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State prisons struggle with mental health

Posted: October 28, 2013 6:00 a.m.
Updated: October 28, 2013 6:00 a.m.

SAN FRANCISCO (AP) — Although California has spent hundreds of millions of dollars to improve psychiatric treatment for convicts, the biggest mental health unit in the state prison system for high security inmates remains in disarray, according to a court-appointed investigator and others familiar with the facility.

State officials acknowledge high turnover at the approximately 350-bed mental health unit at Salinas Valley State Prison in Soledad. But a court-appointed “special master” says that the departure of psychiatrists who were fired or quit has left the unit seriously understaffed, with doctors handling twice their case loads of the previous year.

The unit at Salinas Valley —operated by the Department of State Hospitals rather than the California Department of Corrections and Rehabilitation— is also plagued by problems ranging from a shortage of clean linens and undergarments to complaints that security protocols severely hinder patient treatment, the special master said.

In response to civil rights litigation, federal courts have seized control of the state prison mental health facilities and have managed them for the past 18 years.

Gov. Jerry Brown and top prison officials have been trying for more than a year to wrest control back. But emerging issues such as the conditions at Salinas have come to the attention of the court overseeing the mental health program and have kept the state from regaining complete control of the psychiatric facilities behind prison walls.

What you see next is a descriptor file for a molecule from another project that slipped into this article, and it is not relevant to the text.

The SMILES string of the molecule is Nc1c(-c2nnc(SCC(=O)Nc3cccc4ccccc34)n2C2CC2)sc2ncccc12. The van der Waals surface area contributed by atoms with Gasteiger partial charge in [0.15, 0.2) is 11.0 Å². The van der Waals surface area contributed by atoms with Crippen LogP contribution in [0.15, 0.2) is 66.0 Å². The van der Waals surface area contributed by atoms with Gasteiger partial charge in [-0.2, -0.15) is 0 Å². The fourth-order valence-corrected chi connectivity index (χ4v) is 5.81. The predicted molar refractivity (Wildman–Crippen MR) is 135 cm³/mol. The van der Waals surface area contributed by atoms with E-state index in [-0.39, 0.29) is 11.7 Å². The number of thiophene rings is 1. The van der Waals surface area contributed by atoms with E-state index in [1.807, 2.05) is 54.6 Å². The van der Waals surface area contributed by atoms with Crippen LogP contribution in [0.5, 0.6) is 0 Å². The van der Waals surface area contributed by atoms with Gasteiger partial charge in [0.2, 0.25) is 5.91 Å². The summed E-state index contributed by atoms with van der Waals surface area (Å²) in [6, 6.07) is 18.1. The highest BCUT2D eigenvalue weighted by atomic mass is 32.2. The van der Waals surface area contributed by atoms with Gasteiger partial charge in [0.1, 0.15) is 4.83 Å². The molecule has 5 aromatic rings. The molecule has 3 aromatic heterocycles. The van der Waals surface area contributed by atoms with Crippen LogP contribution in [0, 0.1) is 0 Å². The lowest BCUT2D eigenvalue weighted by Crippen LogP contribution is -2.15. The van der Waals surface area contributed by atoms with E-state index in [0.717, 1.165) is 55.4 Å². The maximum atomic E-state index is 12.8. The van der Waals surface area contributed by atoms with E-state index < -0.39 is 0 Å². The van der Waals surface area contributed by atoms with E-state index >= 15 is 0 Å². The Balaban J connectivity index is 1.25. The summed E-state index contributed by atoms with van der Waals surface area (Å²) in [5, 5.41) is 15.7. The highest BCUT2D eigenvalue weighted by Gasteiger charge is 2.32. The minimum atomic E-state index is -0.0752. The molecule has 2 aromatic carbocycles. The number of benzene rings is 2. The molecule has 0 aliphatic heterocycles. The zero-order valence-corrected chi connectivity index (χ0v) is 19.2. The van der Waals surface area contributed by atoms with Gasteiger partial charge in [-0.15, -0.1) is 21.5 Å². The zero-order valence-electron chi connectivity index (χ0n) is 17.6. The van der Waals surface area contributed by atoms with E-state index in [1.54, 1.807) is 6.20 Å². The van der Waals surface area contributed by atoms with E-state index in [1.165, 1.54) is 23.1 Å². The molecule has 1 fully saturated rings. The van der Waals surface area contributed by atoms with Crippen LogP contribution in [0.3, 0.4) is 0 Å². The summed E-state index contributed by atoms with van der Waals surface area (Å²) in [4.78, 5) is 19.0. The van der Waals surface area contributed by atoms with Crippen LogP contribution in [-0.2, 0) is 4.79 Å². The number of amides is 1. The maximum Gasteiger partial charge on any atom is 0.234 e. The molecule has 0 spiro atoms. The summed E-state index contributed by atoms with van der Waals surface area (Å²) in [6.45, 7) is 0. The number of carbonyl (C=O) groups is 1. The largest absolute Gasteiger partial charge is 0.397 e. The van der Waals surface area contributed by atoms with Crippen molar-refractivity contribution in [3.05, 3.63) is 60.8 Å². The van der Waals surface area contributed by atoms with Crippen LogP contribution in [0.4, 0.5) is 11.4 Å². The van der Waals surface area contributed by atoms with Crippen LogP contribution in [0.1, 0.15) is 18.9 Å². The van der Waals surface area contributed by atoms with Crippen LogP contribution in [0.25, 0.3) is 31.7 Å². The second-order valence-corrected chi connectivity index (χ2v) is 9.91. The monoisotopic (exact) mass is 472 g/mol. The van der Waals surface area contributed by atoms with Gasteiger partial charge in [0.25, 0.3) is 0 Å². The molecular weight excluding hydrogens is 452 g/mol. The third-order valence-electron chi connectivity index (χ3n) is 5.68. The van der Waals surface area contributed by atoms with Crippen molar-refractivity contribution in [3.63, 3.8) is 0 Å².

In April, District Judge Lawrence Karlton formally refused Brown’s request to end court oversight after lawyers for inmates cited problems and the judge’s own investigator agreed they were serious.

Hospital and prison officials declined requests for interviews about the conditions. But in a court filing this month, they insisted that the facility is delivering adequate care.

“Since I started as interim executive director, Salinas Valley psychiatric program has implemented new policies and has overall improved the quality of care to inmate-patients,” said Pam Ahlin, who took over supervision of the prison hospital in May. “Salinas Valley psychiatric program continues to implement new processes that will further improve care to inmate-patients.”

Karlton is currently presiding over an evidentiary hearing over issues that reach beyond Salinas Valley and into other parts of the system, which is comprised of five in-patient units and treats some 30,000 mentally ill prisoners among the state’s 124,000 inmates.

The judge is considering inmate complaints about the system’s discipline procedures for mentally ill inmates and whether inmates on death row at San Quentin State Prison receive adequate mental health treatment.

A separate three-judge panel that oversees the prison system’s medical treatment of inmates has also refused to relinquish court oversight and return management to the state. Judges in both cases, filed by prison rights advocates on behalf of inmates, have concluded that overcrowding is the main culprit behind the substandard mental health and medical care they’ve found throughout the prison system.

Still, lawyers for inmates, the special master and the former psychiatrist said Salinas Valley’s biggest problem was lack of mental health professionals to work with the mentally ill patients.



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